Earlier this year Facebook launched photo-matching technology to help stop revenge porn, but hashing takes its efforts to another level. "My concern has to do with where those images would then be stored after they've been provided to Facebook", he added.
Facebook is asking its Australian users to send their nude pics in order to avoid revenge porn on social media.
In the United Kingdom revenge porn is punishable by up to two years in prison.
"They're not storing the image".More news: There's no "i" in iPhone text messaging; here's what you can do
It will store a "fingerprint" of images to prevent any copies of them being shared by disgruntled ex-lovers.
"The safety and well-being of the Facebook community is our top priority", Davis said. We look forward to getting feedback and learning.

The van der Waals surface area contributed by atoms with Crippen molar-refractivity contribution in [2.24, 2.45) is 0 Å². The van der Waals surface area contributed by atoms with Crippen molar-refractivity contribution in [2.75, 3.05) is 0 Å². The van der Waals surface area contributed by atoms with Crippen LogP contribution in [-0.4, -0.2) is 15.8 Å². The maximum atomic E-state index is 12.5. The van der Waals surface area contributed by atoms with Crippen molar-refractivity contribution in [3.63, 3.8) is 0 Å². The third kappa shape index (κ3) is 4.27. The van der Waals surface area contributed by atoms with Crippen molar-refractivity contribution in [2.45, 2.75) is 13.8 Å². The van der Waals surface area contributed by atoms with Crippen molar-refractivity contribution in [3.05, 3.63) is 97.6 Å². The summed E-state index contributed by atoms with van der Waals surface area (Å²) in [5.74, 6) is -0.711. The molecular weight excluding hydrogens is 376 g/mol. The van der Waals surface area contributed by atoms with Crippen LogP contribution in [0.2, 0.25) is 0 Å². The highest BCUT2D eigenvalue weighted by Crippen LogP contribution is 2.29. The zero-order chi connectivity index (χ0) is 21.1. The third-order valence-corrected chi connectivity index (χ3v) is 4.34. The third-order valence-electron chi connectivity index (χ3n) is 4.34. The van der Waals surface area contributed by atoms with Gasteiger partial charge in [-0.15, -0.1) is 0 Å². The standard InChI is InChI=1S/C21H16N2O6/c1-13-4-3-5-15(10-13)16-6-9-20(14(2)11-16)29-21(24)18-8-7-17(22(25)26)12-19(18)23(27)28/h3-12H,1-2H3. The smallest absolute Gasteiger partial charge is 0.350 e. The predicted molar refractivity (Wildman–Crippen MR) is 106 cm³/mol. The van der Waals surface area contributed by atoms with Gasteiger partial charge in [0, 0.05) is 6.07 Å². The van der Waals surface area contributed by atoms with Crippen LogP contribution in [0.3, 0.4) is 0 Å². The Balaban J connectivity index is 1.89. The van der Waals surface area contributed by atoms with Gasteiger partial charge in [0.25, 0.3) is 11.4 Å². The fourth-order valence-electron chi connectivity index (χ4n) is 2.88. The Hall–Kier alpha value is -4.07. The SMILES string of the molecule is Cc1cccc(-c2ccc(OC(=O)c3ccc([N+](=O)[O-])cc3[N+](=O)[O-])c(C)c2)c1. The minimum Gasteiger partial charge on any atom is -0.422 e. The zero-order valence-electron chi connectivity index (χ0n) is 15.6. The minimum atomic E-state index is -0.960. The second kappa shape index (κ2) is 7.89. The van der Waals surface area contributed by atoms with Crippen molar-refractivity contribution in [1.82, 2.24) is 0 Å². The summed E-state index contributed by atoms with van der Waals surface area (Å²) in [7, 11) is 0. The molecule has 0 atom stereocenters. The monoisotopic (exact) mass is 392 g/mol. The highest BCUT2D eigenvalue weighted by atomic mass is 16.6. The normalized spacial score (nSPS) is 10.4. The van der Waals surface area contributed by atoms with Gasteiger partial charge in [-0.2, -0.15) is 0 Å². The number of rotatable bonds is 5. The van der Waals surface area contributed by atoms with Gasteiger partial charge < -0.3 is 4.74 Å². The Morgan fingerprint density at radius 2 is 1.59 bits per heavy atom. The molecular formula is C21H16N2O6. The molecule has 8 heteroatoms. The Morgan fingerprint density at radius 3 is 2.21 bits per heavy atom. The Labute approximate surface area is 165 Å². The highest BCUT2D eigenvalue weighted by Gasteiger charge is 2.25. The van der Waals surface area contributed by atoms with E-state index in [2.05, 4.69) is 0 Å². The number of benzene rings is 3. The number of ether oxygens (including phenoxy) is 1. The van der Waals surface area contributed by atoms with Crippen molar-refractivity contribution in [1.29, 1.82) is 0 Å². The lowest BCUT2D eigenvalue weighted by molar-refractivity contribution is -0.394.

From there - and once the user has completed an online form through the website of Australia's eSafety Commissioner - a member of Facebook's Community Operations team reviews the image and then "hashes" it, or creates a numerical representation of the image that Facebook says can not be read by humans.More news: Carolina Panthers trade top receiver Kelvin Benjamin to Buffalo Bills
Some critics, however, suggest a better method would be one that doesn't require uploading the image in the first place. So Facebook is saying there shouldn't be easy workarounds like changing some basic aspect of the photo file to bypass the company's detection system.
The scheme is aimed at people who are anxious partners or ex-partners may share the images without their consent - and is being trialled in Australia, the US, Canada and the UK. At that point, Facebook will delete the image from its servers.
The company are encouraging users to upload their nude images to Messenger.
Once Facebook receive this notification, its community operations team will use image matching technology to prevent any instances of the image being uploaded or shared online.More news: Whole Foods to hire 6000 workers nationwide